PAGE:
Subsea Special: Filling the digital gap

10 January 2013 | Guy Matthews

Submarine cable projects that address small communities don’t always make the headlines, but nevertheless have the ability to transform lives through the power of fibre connectivity.

A great deal of fanfare inevitably attends the launch of a major submarine network. The lighting of an IMEWE or an EASSy is, quite understandably, the subject of much press coverage, amid talk of important stimulus for developing economies in need of either added cable diversity or increased international capacity.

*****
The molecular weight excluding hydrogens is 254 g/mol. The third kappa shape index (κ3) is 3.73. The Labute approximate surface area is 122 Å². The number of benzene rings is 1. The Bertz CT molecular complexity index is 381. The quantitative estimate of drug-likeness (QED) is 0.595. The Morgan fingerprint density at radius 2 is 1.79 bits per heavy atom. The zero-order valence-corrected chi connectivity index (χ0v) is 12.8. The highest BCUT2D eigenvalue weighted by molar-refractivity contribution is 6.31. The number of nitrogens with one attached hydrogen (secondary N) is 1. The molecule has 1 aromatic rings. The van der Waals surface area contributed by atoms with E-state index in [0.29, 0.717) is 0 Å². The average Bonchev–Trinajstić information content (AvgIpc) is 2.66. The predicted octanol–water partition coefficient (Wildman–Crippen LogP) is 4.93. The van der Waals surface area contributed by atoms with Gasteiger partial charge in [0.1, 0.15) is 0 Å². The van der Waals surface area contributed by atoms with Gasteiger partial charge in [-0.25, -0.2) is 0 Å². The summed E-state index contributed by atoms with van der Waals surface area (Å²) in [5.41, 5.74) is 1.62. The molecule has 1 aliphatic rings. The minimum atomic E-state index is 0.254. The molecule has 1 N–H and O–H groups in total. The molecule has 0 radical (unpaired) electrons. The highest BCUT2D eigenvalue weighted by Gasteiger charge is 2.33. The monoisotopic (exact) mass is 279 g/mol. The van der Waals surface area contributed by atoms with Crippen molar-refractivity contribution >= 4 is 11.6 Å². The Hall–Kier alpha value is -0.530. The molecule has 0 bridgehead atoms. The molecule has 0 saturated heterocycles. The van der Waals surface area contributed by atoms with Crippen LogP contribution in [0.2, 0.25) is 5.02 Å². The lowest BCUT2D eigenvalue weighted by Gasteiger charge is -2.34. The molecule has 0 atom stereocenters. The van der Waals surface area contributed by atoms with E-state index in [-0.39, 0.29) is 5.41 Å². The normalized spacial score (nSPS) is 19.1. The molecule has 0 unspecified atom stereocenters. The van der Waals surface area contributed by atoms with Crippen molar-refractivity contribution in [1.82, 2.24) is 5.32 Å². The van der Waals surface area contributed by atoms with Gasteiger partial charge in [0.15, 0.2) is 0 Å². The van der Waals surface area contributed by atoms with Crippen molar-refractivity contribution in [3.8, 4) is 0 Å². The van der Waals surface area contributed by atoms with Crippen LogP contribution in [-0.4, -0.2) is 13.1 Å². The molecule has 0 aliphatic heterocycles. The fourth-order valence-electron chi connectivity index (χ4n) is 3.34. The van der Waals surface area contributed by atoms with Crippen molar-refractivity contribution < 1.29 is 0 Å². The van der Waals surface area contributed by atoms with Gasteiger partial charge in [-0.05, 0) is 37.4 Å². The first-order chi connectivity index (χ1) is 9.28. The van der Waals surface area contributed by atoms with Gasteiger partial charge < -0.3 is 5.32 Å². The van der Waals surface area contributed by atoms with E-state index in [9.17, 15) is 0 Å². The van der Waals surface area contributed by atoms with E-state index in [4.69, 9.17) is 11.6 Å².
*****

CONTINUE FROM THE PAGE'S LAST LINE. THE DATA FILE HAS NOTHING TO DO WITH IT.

The rationale for these multi-terabit projects tends to speak for itself. Less obvious at times is the business case for the dozens of smaller fibre launches that take place largely unheralded each year.

In fact, outside of the often very small communities these cables are built to support, virtually no attention is paid.

Between them, though, these smaller systems are quietly filling in the digital gaps on the world map, empowering populations that have been marginalised by reliance on high-priced satellite connectivity for decades.

Here we examine a sample of three of the less celebrated submarine projects of the past...

Topics: subsea, niche routes, Dublin, London, Japan, Ogasawara Islands, Seychelles, Tanzania, Sea Fibre Networks